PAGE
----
Nutrition impacts depression in middle, older adulthood

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Diet may increase likelihood of depression, especially in middle-aged and older women, according to new research published in the journal BMC Psychiatry.

The study was based on analysis of the Canadian Longitudinal Study on Aging data and included a sample of 27,162 men and women aged 45 to 85 years, of whom 4,739 were immigrants. 

The researchers found that lower intake of fruits and vegetables for both men and women, according to Karen Davison, PsyD, lead author of the study. Men were more likely to experience depression if they consumed higher levels of fat, or lower levels of omega-3 eggs. For all participants, lower grip strength and high nutritional risk were associated with depression, according to Davison.

The consumption of fruits and vegetables was protective against depression in our study, which has also been found in previous research. Anti-inflammatory and antioxidant components in fruits and vegetables may account for this relationship, Davison said.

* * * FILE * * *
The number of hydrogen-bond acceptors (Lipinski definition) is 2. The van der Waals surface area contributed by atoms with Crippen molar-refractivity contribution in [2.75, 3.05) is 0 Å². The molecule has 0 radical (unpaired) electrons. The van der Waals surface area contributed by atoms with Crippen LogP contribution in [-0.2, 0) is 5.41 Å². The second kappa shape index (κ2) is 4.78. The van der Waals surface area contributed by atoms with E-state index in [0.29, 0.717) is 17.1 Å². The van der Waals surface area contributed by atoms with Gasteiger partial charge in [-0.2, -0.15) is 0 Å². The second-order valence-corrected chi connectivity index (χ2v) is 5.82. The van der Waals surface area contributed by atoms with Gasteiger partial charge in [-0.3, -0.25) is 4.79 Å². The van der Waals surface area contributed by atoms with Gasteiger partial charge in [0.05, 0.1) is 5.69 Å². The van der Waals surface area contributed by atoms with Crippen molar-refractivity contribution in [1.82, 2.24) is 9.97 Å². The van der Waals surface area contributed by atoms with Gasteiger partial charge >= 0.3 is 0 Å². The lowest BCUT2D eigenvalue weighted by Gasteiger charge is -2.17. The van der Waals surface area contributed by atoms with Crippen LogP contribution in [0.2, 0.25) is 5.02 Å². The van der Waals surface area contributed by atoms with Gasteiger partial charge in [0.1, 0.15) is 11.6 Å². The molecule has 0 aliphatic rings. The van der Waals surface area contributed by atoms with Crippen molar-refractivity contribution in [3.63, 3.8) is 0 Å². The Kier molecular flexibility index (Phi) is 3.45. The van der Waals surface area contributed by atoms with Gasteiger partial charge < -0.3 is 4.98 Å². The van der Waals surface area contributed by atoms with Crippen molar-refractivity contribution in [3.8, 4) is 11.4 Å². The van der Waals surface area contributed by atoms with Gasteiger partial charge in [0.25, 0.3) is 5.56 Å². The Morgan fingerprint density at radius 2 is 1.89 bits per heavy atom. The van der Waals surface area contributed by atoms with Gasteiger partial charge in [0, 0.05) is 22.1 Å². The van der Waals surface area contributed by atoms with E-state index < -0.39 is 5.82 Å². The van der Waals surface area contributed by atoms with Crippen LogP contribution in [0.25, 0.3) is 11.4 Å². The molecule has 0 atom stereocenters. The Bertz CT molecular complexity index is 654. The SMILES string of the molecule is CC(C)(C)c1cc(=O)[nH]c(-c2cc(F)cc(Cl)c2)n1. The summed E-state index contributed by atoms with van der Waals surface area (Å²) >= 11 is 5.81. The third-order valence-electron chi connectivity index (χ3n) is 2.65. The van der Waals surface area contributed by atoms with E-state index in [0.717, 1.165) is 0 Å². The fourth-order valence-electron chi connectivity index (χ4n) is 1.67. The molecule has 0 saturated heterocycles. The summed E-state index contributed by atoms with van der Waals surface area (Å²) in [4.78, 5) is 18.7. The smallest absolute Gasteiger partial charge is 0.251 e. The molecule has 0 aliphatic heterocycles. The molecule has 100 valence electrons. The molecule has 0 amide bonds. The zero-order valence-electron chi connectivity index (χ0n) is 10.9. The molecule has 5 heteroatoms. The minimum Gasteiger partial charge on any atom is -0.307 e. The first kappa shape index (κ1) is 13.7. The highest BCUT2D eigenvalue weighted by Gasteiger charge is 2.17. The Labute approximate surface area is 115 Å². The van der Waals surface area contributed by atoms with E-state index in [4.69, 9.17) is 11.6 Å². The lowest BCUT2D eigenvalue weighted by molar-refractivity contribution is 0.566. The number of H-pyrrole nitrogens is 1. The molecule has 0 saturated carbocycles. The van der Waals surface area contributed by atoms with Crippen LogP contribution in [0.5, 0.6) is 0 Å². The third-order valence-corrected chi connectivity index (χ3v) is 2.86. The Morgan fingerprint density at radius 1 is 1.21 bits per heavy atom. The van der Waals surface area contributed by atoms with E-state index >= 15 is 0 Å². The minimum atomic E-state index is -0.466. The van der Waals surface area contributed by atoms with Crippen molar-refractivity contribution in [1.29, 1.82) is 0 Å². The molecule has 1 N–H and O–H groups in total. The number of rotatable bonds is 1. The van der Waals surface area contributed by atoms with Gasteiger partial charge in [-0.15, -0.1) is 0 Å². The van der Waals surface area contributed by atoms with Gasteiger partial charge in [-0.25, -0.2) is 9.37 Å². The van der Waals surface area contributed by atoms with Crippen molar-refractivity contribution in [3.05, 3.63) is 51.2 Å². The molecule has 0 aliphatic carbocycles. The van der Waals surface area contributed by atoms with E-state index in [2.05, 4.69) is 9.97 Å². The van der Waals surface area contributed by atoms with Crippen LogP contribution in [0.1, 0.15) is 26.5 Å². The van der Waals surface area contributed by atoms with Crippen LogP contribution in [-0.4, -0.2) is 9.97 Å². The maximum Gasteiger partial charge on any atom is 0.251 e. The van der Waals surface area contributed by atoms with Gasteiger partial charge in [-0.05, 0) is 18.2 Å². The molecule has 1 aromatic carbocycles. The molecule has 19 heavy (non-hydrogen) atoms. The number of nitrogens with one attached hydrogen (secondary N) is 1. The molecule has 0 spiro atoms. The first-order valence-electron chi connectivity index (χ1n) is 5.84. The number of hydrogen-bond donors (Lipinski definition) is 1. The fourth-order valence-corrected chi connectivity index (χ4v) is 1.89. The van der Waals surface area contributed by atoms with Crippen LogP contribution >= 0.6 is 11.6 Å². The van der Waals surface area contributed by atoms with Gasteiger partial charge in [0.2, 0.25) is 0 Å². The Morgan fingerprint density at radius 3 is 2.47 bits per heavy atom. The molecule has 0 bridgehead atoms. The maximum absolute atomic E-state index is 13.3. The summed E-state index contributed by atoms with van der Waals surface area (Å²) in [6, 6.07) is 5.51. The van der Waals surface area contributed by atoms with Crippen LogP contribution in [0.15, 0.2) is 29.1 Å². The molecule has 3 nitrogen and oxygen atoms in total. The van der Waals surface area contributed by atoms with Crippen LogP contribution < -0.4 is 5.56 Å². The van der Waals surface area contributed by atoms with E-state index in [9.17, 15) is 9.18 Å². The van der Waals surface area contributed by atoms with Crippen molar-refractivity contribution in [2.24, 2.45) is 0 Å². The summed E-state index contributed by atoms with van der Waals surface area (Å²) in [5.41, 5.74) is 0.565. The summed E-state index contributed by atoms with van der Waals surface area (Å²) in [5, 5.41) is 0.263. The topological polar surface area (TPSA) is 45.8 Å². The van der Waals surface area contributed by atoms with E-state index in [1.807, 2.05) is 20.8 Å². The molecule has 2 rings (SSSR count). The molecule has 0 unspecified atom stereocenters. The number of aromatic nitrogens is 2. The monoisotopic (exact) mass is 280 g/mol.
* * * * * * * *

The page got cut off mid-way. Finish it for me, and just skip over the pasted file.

Various minerals and vitamins, including magnesium, zinc, selenium, present in fruits and vegetables may reduce plasma concentrations of C-reactive protein, a marker of low-grade inflammation associated with depression. Depression was associated with having chronic pain and at least one chronic health condition for both men and women. For immigrant women, the study also found that the likelihood of depression is higher among those middle-aged and older when compared to Canadian-born women, the study found.

Researchers said the findings highlight the importance of health professionals being aware of the mind-body connection, with the hope that alleviating chronic pain may facilitate better mental health. In addition to nutritional intake, providers should consider influences earlier in life, including immigration status, education, and income, all of which may affect mental health.

"The study findings may help to define programs and policies that could help immigrants transition positively," said Davison. "In addition, this investigation helps to highlight the need to consider nutrition-related programming and policies relevant for all [people].”